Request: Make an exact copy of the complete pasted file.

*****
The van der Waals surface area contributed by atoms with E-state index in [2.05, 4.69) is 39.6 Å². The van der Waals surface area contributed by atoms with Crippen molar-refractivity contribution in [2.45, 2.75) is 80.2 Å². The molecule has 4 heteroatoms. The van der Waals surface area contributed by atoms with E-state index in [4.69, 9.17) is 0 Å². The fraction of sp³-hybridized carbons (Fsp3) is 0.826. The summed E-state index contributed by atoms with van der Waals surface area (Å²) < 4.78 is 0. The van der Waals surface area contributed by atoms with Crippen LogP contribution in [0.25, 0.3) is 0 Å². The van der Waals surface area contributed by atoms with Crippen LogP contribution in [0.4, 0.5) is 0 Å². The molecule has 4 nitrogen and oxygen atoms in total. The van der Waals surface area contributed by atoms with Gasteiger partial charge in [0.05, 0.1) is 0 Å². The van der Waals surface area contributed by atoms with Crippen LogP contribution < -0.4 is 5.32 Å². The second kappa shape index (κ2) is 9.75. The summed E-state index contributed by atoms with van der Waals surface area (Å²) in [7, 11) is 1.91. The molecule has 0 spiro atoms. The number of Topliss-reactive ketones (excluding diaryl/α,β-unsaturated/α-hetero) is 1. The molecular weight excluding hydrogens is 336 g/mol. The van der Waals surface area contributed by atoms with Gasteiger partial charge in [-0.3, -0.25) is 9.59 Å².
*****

The van der Waals surface area contributed by atoms with E-state index in [2.05, 4.69) is 39.6 Å². The van der Waals surface area contributed by atoms with Crippen molar-refractivity contribution in [2.45, 2.75) is 80.2 Å². The molecule has 4 heteroatoms. The van der Waals surface area contributed by atoms with E-state index in [4.69, 9.17) is 0 Å². The fraction of sp³-hybridized carbons (Fsp3) is 0.826. The summed E-state index contributed by atoms with van der Waals surface area (Å²) < 4.78 is 0. The van der Waals surface area contributed by atoms with Crippen LogP contribution in [0.25, 0.3) is 0 Å². The van der Waals surface area contributed by atoms with Crippen LogP contribution in [0.4, 0.5) is 0 Å². The molecule has 4 nitrogen and oxygen atoms in total. The van der Waals surface area contributed by atoms with Gasteiger partial charge in [0.05, 0.1) is 0 Å². The van der Waals surface area contributed by atoms with Crippen LogP contribution < -0.4 is 5.32 Å². The second kappa shape index (κ2) is 9.75. The summed E-state index contributed by atoms with van der Waals surface area (Å²) in [7, 11) is 1.91. The molecule has 0 spiro atoms. The number of Topliss-reactive ketones (excluding diaryl/α,β-unsaturated/α-hetero) is 1. The molecular weight excluding hydrogens is 336 g/mol. The van der Waals surface area contributed by atoms with Gasteiger partial charge in [-0.3, -0.25) is 9.59 Å².